Recreational marijuana use has been legal in California now for little more than a year, but access to the drug remains scarce in some regions. That’s why some – including those who seek non-psychoactive CBD oil – are relying on a technology app called Weedmaps to help them locate the nearest provider. Our Los Angeles marijuana attorneys are aware this has generated a few problems stemming from the fact that a number of the providers listed on the platform aren’t legally allowed to operate by the state and have not been subjected to the same rigorous quality assurance regulations as legal marijuana businesses.
From a patient’s perspective, that means the product they are receiving may not be 100 percent safe or accurately-labeled with proper potency levels. From the perspective of marijuana businesses, these other companies have carved an unfair advantage over them because they operate in regions they do not and/or have not had to pay the mountains of fees for taxes, licensing, workers’ compensation and quality assurance testing. From the state’s perspective, these businesses are flouting the regulatory framework of the law.
As reported by Wired.com, marijuana businesses can list their services on the site for free, but top billing requires an advertising fee. Some companies pay as much as $20,000-a-month for top-level billing on the site, which doesn’t vet firms to see which are technically legal and does not indicate those pot shops that pop up first on the site have paid for that placement.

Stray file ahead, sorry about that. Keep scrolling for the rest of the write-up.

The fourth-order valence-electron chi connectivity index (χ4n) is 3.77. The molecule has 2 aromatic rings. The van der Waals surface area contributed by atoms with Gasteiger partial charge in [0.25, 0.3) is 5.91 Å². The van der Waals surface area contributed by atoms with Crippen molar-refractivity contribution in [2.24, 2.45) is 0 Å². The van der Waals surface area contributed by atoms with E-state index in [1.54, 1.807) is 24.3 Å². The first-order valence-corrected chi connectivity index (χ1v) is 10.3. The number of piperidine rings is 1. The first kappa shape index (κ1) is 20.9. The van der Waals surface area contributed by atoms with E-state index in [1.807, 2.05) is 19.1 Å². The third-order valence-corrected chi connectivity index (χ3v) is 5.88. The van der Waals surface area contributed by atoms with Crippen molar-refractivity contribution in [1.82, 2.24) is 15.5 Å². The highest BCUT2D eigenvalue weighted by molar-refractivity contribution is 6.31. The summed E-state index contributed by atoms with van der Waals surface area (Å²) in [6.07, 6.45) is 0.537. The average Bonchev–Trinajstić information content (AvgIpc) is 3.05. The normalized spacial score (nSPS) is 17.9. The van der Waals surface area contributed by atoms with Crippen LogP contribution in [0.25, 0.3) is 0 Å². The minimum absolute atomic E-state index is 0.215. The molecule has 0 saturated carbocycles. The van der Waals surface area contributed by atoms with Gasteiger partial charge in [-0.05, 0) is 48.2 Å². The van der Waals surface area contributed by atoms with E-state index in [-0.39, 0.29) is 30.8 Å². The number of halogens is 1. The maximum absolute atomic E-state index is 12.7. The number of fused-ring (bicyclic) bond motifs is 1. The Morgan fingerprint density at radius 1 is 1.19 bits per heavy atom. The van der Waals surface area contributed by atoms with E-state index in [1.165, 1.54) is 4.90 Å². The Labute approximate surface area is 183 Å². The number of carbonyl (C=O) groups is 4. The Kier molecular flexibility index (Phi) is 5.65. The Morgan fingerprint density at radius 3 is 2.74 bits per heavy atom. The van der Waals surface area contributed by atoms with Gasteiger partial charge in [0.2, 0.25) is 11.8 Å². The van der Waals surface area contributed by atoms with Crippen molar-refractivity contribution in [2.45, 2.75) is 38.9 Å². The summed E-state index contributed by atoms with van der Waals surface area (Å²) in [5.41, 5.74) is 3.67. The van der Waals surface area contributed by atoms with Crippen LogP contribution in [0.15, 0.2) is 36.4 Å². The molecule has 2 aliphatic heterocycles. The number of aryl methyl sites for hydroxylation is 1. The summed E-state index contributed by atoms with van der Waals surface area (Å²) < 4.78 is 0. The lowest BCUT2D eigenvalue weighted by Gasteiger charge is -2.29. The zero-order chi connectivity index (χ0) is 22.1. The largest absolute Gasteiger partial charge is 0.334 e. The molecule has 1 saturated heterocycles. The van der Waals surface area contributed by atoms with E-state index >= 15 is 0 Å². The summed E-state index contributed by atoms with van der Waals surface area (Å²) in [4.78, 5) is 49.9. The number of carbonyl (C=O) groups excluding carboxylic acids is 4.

The number of listings on the site have seen some occasional fluctuation with the number of listings, some 2,000 total in Southern California last summer. Of those, Wired reported only 239 were licensed and legal marijuana stores and delivery services. Another 35 were so-called “microbusinesses” licensed to sell marijuana in that particular region; Weedmaps indicated many of those groups were non-profit medical collectives, which were previously legal in California, but were outlawed Jan. 1, 2019.
A competitor of the tech company committed to restricting advertising to only those marijuana businesses that are licensed., citing state law indicating that only lawful operations can legally advertise online. Weedmaps (which began in 1997 by a then-13-year-old) however cites federal law (specifically Section 230 of the Communications Decency Act) in reasoning why it will continue to allow unlicensed retailers to advertise. That statute is the same one that protects other technology firms like YouTube and Facebook from liability based on the content that users post.
It has continued to operate despite cease-and-desist letters from the state’s Bureau of Cannabis Control that outlined an argument that the company was in violation of both California cannabis laws (indicating any marijuana business advertising online was required to include state license numbers on those ads) and that they are aiding and abetting violations of state law. The state has since more-or-less conceded the tech firm’s counterargument that it is not a marijuana company and thus not subject to that particular code. However, it may still be possible action could be taken on the second point.
As of yet, no criminal or civil complaint has been filed against the firm. Los Angeles marijuana lawyers know that may not be the case indefinitely. The California Attorney General is reportedly considering pursuing a case against the company. It’s unclear where such a fight might lead. We opine it could ultimately set significant and far-reaching precedent in terms of the limits of liability for online advertisements against both California and U.S. law.
The Los Angeles CANNABIS LAW Group represents growers, dispensaries, collectives, patients and those facing marijuana charges. Call us at 714-937-2050.
WEEDMAPS’ GRIP ON THE HIGH-FLYING CALIFORNIA POT MARKET, Jan. 21, 2019, By Amanda Chicago Lewis, Wired.com
More Blog Entries:
Confer With a Cannabis Lawyer: Capitalizing on the Los Angeles Marijuana Tourism Market, Feb. 1, 2019, Los Angeles Marijuana Lawyer Blog